Science Fiction is a genre that is more often cropping up in RPGs, though few Japanese made ones actually go the full whack and are a remorseless RPG romp through space. Thank the lord, then, for Square Enix's Star Ocean series, which allows you to do just that.
Star Ocean: The Last Hope is the fourth entry in the series but is actually the first chronologically, a prequel which depicts mankind heading into space to escape a ruined planet Earth, ravaged by Nuclear Warfare to a near-unlivable state. While refining their space technology, mankind sends advance parties into deep space in order to attempt to find a new home amongst the stars.
Make no mistake - Star Ocean is a Japanese RPG. This is a term we use a lot on RPGSite and JRPG is quite a broad term in reality - even Pokémon is a Japanese RPG - but Star Ocean is a true Japanese RPG, oozing Japanese culture and styling to its very core where other series' might choose to have a bit of Western style to make it more appealing around the world.
Despite the setting, Star Ocean has a very clichéd JRPG cast and storyline agape with plot holes but the actual underlying story has the potential to be fairly interesting - it just never reaches that potential.
Sadly, the plot holes and clichéd cast aren't helped by the terrible, ham-fisted voice acting. The translation is good enough on paper, but it makes the classic mistake of being far too literal - resulting in hours of characters repeating themselves and phrasing things in a strange, incorrect way that can only be compared to bad English anime translations.
Characters will monologue about practically nothing for minutes at a time, and some of the more pivotal cutscenes can drag on for over half an hour.
While you are flying through space and landing on various planets in this world of high technology our hilariously named protagonist Edge Maverick still wields a sword (admittedly a space sword) and still spends much of his time opening chests and battling creatures that match up more to the fantasy RPG stereotypes set in games like Final Fantasy and Disgaea than Sci-Fi.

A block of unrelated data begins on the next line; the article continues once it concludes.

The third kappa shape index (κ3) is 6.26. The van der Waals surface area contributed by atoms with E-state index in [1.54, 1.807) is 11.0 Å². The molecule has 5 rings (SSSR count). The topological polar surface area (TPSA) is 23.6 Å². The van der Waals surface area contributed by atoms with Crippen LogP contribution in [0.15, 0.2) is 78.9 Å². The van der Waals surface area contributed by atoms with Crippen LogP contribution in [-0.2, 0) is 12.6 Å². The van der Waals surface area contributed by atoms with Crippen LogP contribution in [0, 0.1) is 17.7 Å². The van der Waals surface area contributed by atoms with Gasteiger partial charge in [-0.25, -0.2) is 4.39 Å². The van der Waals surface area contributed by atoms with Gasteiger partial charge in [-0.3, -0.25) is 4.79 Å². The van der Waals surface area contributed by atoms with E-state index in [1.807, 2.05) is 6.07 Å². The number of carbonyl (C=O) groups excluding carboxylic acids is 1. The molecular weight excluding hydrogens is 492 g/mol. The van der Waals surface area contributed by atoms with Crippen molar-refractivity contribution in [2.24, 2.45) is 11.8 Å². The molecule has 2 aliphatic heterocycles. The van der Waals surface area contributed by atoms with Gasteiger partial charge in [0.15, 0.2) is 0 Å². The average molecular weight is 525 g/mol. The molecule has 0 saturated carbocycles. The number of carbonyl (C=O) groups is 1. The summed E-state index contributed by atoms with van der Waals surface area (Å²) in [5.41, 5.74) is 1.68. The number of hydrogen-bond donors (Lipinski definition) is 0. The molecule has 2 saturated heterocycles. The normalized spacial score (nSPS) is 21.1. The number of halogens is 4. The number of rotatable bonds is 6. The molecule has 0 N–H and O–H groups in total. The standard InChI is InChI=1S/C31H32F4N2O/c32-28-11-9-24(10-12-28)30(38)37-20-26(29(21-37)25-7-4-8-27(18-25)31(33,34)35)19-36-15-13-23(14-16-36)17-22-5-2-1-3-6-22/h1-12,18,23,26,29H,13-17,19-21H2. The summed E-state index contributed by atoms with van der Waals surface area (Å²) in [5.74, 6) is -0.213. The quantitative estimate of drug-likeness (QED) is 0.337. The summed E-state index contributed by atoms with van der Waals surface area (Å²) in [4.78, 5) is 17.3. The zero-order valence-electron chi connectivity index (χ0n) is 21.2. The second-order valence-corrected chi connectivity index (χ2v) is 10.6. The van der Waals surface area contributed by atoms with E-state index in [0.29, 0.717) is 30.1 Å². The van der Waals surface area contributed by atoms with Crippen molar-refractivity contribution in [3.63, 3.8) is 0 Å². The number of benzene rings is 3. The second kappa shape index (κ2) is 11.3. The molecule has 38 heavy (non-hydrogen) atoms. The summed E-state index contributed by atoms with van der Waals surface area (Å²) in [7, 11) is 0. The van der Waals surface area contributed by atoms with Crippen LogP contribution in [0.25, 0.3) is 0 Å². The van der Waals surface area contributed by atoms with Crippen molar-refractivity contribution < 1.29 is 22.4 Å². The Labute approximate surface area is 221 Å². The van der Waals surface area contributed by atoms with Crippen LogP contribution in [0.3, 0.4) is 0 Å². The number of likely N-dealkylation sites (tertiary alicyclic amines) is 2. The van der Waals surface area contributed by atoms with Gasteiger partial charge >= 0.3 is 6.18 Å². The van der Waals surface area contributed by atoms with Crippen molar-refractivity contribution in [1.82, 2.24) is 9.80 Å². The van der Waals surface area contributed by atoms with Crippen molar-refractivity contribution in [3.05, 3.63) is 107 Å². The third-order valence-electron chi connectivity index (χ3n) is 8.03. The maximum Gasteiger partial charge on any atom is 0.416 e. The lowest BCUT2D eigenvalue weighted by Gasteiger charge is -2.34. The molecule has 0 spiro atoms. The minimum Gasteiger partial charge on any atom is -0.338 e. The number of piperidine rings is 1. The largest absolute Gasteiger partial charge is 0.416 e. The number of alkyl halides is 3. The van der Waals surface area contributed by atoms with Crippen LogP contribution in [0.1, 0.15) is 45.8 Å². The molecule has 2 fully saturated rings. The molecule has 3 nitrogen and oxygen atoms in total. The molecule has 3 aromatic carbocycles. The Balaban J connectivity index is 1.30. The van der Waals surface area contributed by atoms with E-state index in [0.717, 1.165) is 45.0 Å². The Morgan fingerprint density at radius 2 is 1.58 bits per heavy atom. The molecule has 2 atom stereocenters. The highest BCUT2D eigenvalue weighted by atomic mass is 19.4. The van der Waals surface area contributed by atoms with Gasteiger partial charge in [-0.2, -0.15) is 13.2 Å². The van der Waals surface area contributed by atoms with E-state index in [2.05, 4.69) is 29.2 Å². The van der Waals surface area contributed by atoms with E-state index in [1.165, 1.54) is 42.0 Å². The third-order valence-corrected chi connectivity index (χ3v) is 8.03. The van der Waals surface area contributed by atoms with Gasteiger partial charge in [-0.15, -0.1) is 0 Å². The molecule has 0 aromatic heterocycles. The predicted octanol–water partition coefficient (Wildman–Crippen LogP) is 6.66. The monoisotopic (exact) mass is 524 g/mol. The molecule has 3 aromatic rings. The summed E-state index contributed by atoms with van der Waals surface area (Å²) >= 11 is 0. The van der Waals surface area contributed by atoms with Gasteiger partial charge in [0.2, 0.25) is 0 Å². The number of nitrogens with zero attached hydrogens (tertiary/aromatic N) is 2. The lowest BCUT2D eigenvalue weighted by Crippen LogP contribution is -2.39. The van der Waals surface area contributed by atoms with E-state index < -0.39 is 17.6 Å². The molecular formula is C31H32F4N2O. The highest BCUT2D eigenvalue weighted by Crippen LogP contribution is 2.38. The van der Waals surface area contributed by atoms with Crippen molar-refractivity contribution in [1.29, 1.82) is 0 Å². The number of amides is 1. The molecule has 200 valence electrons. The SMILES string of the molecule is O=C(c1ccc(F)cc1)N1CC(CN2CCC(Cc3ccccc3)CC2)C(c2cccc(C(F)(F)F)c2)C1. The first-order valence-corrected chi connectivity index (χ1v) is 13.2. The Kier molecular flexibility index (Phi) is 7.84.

This leaves the science fiction setting often feeling under-utilized, but at other times the influence of Sci-Fi, in particular the game's stated influence Star Trek is clear and profound.
The design of the actual world of Star Ocean: The Last Hope is second to none, and the immense amount of imagination and talent that went into realizing the different worlds you can visit and the space that surrounds them is quite apparent.
Even if the worlds themselves don't have the biggest or best variety of enemies to battle, NPCs to interact with or quests to undertake, one thing you're guaranteed from The Last Hope is some amazing looking worlds to explore that give the 360's graphical capabilities a push. The character models aren't as good, but they blend into the pretty environments well.
In addition to beautiful world design, those who can fight past the clichés, plot holes and voice acting will find themselves immersed in quite an entertaining gameplay experience. The Last Hope's battle system is some of the most fun we've had in a next-gen RPG.
You take control of one character from a party of four, and you can move this character freely around, allowing you to either attack an enemy head-on, flank, or remain at the back of your party firing off ranged attacks to do damage from a safe distance. It's another fusing of Action-RPG and Turn Based elements, and it's been handled masterfully.
You can switch between the four characters in your party on the fly, meaning you can mix and match the different skills and abilities of the characters as you please. Those you aren't controlling at any given time are controlled by basic AI behavior instructions you can set.
The system for AI behavior isn't as comprehensive as FF12's Gambits, but it's certainly more than adequate considering you're likely to be switching who you're controlling a lot more than FF12.